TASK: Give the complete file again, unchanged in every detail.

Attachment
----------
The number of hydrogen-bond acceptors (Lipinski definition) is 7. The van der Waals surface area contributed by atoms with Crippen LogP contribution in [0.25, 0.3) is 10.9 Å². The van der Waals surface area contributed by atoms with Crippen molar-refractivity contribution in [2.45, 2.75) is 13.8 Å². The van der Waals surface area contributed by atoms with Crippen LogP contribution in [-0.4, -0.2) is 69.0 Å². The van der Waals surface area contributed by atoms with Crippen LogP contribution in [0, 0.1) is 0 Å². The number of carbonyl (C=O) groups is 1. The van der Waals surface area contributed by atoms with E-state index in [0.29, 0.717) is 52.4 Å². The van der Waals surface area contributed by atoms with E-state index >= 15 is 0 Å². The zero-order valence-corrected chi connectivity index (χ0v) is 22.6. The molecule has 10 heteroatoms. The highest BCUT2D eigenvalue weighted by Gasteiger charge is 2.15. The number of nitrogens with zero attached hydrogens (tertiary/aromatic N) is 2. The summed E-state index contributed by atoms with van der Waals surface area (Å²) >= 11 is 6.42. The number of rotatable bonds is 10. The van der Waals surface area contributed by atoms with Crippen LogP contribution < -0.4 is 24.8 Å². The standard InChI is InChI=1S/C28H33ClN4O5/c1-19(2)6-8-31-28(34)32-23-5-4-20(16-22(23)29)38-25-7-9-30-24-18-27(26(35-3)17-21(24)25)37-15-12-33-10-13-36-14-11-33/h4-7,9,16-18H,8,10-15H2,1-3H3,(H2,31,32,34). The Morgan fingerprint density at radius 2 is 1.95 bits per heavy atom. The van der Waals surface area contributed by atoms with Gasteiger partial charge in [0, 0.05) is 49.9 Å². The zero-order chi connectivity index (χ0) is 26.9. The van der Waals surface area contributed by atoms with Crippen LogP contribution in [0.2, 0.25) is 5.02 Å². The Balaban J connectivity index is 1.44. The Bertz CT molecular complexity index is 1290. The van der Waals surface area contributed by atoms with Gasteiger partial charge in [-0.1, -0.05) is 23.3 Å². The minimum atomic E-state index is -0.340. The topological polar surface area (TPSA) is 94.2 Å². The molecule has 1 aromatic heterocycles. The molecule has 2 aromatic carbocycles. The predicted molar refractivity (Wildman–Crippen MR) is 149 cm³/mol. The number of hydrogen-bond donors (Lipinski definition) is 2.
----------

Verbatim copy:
The number of hydrogen-bond acceptors (Lipinski definition) is 7. The van der Waals surface area contributed by atoms with Crippen LogP contribution in [0.25, 0.3) is 10.9 Å². The van der Waals surface area contributed by atoms with Crippen molar-refractivity contribution in [2.45, 2.75) is 13.8 Å². The van der Waals surface area contributed by atoms with Crippen LogP contribution in [-0.4, -0.2) is 69.0 Å². The van der Waals surface area contributed by atoms with Crippen LogP contribution in [0, 0.1) is 0 Å². The number of carbonyl (C=O) groups is 1. The van der Waals surface area contributed by atoms with E-state index in [0.29, 0.717) is 52.4 Å². The van der Waals surface area contributed by atoms with E-state index >= 15 is 0 Å². The zero-order valence-corrected chi connectivity index (χ0v) is 22.6. The molecule has 10 heteroatoms. The highest BCUT2D eigenvalue weighted by Gasteiger charge is 2.15. The number of nitrogens with zero attached hydrogens (tertiary/aromatic N) is 2. The summed E-state index contributed by atoms with van der Waals surface area (Å²) >= 11 is 6.42. The number of rotatable bonds is 10. The van der Waals surface area contributed by atoms with Crippen LogP contribution < -0.4 is 24.8 Å². The standard InChI is InChI=1S/C28H33ClN4O5/c1-19(2)6-8-31-28(34)32-23-5-4-20(16-22(23)29)38-25-7-9-30-24-18-27(26(35-3)17-21(24)25)37-15-12-33-10-13-36-14-11-33/h4-7,9,16-18H,8,10-15H2,1-3H3,(H2,31,32,34). The Morgan fingerprint density at radius 2 is 1.95 bits per heavy atom. The van der Waals surface area contributed by atoms with Gasteiger partial charge in [0, 0.05) is 49.9 Å². The zero-order chi connectivity index (χ0) is 26.9. The van der Waals surface area contributed by atoms with Crippen LogP contribution in [0.2, 0.25) is 5.02 Å². The Balaban J connectivity index is 1.44. The Bertz CT molecular complexity index is 1290. The van der Waals surface area contributed by atoms with Gasteiger partial charge in [-0.1, -0.05) is 23.3 Å². The minimum atomic E-state index is -0.340. The topological polar surface area (TPSA) is 94.2 Å². The molecule has 1 aromatic heterocycles. The molecule has 2 aromatic carbocycles. The predicted molar refractivity (Wildman–Crippen MR) is 149 cm³/mol. The number of hydrogen-bond donors (Lipinski definition) is 2.